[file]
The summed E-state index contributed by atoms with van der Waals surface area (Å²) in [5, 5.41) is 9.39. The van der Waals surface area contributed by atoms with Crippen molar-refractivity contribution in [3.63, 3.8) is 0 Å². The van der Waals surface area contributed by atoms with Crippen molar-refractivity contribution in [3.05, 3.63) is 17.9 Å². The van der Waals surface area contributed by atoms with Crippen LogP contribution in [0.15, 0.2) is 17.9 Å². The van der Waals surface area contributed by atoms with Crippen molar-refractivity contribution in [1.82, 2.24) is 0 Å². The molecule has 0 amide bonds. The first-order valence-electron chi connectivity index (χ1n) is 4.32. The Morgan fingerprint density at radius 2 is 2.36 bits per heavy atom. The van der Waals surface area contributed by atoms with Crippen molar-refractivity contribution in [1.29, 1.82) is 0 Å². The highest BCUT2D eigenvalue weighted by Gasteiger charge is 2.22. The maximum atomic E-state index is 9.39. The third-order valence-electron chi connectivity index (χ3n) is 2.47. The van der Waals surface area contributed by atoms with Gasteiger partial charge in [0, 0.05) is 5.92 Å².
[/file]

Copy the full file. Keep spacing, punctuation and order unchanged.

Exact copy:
The summed E-state index contributed by atoms with van der Waals surface area (Å²) in [5, 5.41) is 9.39. The van der Waals surface area contributed by atoms with Crippen molar-refractivity contribution in [3.63, 3.8) is 0 Å². The van der Waals surface area contributed by atoms with Crippen molar-refractivity contribution in [3.05, 3.63) is 17.9 Å². The van der Waals surface area contributed by atoms with Crippen LogP contribution in [0.15, 0.2) is 17.9 Å². The van der Waals surface area contributed by atoms with Crippen molar-refractivity contribution in [1.82, 2.24) is 0 Å². The molecule has 0 amide bonds. The first-order valence-electron chi connectivity index (χ1n) is 4.32. The Morgan fingerprint density at radius 2 is 2.36 bits per heavy atom. The van der Waals surface area contributed by atoms with Crippen molar-refractivity contribution in [1.29, 1.82) is 0 Å². The highest BCUT2D eigenvalue weighted by Gasteiger charge is 2.22. The maximum atomic E-state index is 9.39. The third-order valence-electron chi connectivity index (χ3n) is 2.47. The van der Waals surface area contributed by atoms with Gasteiger partial charge in [0, 0.05) is 5.92 Å².